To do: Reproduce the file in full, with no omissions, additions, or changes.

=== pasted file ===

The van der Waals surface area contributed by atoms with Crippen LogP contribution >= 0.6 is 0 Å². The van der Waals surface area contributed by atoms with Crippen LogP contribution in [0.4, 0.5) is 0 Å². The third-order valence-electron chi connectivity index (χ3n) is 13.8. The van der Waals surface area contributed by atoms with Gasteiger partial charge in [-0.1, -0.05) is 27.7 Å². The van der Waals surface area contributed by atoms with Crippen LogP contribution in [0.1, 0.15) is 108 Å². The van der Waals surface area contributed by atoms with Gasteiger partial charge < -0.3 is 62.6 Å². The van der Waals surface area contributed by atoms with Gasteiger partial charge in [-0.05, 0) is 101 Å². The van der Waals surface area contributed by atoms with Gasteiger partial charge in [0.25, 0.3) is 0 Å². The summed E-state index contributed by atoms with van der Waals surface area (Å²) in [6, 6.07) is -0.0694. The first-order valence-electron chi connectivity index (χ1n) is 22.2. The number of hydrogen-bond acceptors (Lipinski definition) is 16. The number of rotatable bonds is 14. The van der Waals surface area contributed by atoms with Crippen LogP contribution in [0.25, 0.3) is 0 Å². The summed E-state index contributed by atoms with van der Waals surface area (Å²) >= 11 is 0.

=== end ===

The van der Waals surface area contributed by atoms with Crippen LogP contribution >= 0.6 is 0 Å². The van der Waals surface area contributed by atoms with Crippen LogP contribution in [0.4, 0.5) is 0 Å². The third-order valence-electron chi connectivity index (χ3n) is 13.8. The van der Waals surface area contributed by atoms with Gasteiger partial charge in [-0.1, -0.05) is 27.7 Å². The van der Waals surface area contributed by atoms with Crippen LogP contribution in [0.1, 0.15) is 108 Å². The van der Waals surface area contributed by atoms with Gasteiger partial charge < -0.3 is 62.6 Å². The van der Waals surface area contributed by atoms with Gasteiger partial charge in [-0.05, 0) is 101 Å². The van der Waals surface area contributed by atoms with Gasteiger partial charge in [0.25, 0.3) is 0 Å². The summed E-state index contributed by atoms with van der Waals surface area (Å²) in [6, 6.07) is -0.0694. The first-order valence-electron chi connectivity index (χ1n) is 22.2. The number of hydrogen-bond acceptors (Lipinski definition) is 16. The number of rotatable bonds is 14. The van der Waals surface area contributed by atoms with Crippen LogP contribution in [0.25, 0.3) is 0 Å². The summed E-state index contributed by atoms with van der Waals surface area (Å²) >= 11 is 0.